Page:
Fauci: Current coronavirus situation is ‘really not good’

Dr. Anthony Fauci, director of the National Institute of Allergy and Infectious Diseases, wearing a Washington Nationals face mask to testify at a hearing of the U.S. House Committee on Energy and Commerce on Capitol Hill on June 23, 2020, in Washington, D.C. (Kevin Dietsc/Pool/Getty Images/TNS)
Testing Article Top Adspace

By Lauren Theisen New York Daily News (TNS)

Though President Donald Trump has attempted to downplay the dangers of coronavirus as the reopened country sees a surge in new cases, the country’s top infectious disease expert sees a much more worrying situation.

Speaking on a livestream with the National Institutes of Health director Monday, Dr. Anthony Fauci advanced a view of the pandemic that stands in stark contrast to Trump’s, saying that the U.S. is now struggling to control outbreaks because it reopened too quickly without sufficiently lowering the number of cases.

“The current state is really not good,” said Fauci, director of the National Institute of Allergy and Infectious Diseases.

“We had been in a situation where we were averaging about 20,000 new cases, a day. And then a series of circumstances associated with various states and cities trying to open up in the sense of getting back to some form of normality has led to a situation where we now have record-breaking cases. Two days ago it was at 57,500. So within a period of a week and a half. We’ve almost doubled the number of cases.”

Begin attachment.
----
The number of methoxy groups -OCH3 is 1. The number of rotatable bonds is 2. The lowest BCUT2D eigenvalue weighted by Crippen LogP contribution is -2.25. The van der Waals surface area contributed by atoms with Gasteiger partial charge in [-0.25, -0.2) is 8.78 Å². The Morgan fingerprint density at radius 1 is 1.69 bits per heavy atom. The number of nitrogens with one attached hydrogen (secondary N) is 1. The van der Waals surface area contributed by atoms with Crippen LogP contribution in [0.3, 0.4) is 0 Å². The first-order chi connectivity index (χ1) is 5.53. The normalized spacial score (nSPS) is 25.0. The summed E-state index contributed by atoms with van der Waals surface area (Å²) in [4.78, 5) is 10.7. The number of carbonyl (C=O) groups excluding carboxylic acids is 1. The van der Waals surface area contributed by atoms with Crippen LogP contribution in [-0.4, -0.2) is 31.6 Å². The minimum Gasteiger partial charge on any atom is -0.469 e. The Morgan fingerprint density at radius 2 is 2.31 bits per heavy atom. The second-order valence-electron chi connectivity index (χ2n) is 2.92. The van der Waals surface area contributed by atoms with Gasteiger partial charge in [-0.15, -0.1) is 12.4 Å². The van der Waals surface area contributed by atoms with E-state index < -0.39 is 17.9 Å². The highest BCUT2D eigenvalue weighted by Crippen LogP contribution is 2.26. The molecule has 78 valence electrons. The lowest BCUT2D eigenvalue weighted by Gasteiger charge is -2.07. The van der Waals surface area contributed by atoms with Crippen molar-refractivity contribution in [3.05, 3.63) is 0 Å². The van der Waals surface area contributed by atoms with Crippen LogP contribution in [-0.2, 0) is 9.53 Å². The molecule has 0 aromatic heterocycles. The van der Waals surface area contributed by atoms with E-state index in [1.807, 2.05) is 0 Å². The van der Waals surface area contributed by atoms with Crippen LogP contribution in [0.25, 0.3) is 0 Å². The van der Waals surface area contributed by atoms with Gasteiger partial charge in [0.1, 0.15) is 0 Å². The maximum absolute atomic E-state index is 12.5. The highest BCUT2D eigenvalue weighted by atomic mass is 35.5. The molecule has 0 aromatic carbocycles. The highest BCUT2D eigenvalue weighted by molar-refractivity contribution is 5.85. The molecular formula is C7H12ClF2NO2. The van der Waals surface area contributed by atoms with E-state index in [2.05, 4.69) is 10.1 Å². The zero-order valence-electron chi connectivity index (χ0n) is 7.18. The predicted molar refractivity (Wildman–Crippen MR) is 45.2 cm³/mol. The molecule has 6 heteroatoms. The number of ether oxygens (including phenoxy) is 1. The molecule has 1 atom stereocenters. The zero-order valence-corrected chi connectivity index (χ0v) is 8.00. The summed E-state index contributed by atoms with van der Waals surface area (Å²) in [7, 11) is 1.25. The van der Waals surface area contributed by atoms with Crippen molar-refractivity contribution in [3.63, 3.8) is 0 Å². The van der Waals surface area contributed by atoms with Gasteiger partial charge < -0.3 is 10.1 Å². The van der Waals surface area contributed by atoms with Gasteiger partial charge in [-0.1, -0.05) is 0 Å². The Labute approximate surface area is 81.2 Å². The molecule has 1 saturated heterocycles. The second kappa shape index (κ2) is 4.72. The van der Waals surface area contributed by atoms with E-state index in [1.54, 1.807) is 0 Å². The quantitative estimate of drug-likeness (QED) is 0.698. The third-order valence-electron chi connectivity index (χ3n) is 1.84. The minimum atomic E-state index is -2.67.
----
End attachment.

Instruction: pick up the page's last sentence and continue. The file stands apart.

Ten states hit a record high number of coronavirus cases over the Fourth of July weekend, and Fauci called the increasing number of infections “a serious situation that we have to address immediately.” He specifically spoke to young people who believe they’re invulnerable to serious illness, saying that their lack of safety precautions prolongs the pandemic.

“By getting infected they are propagating the outbreak, because inadvertently or innocently, they could infect someone, who’d infect someone, and then all of a sudden someone’s grandmother or grandfather, or aunt who’s getting chemotherapy for breast cancer gets infected,” he said.

“So although you think you’re isolated in a vacuum you’re not, you’re part of the propagation of the pandemic so it’s your responsibility to yourself, as well as to society, to avoid infection.”

©2020 New York Daily News
Visit New York Daily News at www.nydailynews.com
Distributed by Tribune Content Agency, LLC.